Reader vs Makabenta on prayer


I have been your admirer, Mr. Makabenta, for years, even when you were still writing for other papers before you moved to The Manila Times. And I agree 100% with your points in this column, but I strongly disagree with your statement that the late former senator and former secretary of education Raul Roco’s wordy and lame version of the Patriotic Pledge is unconstitutional because it INTRODUCES PRAYER INTO OUR SCHOOLS.

You write: “I say unconstitutional because it introduces prayer into our schools, whereas our constitution emphatically decrees a strict separation between Church and state.”

I am very disappointed, and I’m sure millions of Times readers also are, that you do not understand the TRUE MEANING of the principle of separation of Church and State. You should learn from your fellow Times columnist former senator Francisco “Kit” Tatad.

The essence of the separation principle is to protect the individual’s liberty to worship and pray as he likes and to remove the power of the State to establish a state religion.

The principle of separation does not mean that the state should be against prayer or against religion in general (like an atheist state) or against a particular religion. You are probably influenced by the thinking of the constitution of the Communist Party-ruled People’s Republic of China which exalts the freedom not to believe as a right equal to believing in God and practicing a religion.

The Philippine Constitution of 1987 is not against religion, Sir Makabenta. So is the wiser-in-many-parts 1935 Constitution of the Philippines, which became the first Constitution of our Republic after it became an independent country in 1946 and was in effect until Marcos tinkered with it and discarded it after he had used it to declare Martial Law.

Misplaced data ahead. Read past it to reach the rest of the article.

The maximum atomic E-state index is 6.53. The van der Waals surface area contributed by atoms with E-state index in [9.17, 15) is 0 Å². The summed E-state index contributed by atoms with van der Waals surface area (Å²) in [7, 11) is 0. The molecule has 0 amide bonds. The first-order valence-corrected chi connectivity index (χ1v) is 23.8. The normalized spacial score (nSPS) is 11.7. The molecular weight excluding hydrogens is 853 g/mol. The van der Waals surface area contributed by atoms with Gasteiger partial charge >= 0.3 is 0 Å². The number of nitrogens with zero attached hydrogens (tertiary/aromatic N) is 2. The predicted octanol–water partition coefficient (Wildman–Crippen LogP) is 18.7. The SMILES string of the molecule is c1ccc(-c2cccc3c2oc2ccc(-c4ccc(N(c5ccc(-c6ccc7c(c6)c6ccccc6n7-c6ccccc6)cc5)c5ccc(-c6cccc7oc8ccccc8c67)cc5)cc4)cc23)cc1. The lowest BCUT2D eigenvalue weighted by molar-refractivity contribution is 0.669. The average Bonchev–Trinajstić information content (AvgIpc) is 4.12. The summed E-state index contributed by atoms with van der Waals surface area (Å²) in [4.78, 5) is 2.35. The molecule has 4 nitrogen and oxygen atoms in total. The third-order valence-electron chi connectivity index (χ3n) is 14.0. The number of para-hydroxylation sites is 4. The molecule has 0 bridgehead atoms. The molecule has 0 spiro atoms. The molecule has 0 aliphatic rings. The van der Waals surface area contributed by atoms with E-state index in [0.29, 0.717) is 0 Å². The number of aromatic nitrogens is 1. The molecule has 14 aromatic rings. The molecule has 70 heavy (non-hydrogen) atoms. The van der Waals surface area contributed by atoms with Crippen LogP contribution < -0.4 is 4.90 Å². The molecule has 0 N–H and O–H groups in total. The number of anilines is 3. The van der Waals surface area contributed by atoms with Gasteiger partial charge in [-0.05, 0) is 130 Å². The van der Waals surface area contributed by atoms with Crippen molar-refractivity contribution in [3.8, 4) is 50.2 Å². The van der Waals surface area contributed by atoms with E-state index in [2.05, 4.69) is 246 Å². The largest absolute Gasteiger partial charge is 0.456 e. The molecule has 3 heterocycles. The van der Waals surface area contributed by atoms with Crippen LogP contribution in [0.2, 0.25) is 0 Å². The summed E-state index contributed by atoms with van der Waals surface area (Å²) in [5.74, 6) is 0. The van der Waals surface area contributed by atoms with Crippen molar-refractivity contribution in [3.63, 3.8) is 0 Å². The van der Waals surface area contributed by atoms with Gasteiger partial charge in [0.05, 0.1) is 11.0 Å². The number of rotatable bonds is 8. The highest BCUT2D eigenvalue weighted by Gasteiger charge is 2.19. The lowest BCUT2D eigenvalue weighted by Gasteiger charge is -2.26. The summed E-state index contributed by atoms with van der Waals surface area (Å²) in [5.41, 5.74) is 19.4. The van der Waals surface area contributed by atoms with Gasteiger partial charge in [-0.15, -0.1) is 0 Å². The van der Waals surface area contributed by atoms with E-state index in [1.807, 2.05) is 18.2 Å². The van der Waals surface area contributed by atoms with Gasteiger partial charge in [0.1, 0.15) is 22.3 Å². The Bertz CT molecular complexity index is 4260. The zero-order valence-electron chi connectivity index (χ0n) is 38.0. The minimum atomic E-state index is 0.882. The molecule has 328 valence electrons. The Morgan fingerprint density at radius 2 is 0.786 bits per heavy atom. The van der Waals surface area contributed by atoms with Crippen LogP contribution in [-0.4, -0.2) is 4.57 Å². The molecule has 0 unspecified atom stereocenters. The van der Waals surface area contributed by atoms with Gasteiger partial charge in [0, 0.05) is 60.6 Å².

Even the United States, which has the separation of Church and State as a founding principle, does not understand that principle to be a warrant against religion. However, media, academe and some judges in the US –whose mentality you seem to have adopted–have become tyrannically secular and anti-religion and anti-prayer. You should not be guided by them. You should beware of this form of American imperialism, Mr. Makabenta.

Nevertheless, you are correct, Sir, about the Roco version of the Panatang Makabayan now being recited by school children is a farce. Brother Armin Luistro of the Department of Education should restore the old and clearer Patriotic Pledge.

Yours truly,

C. M. Malifier
Marikina City
Metro Manila


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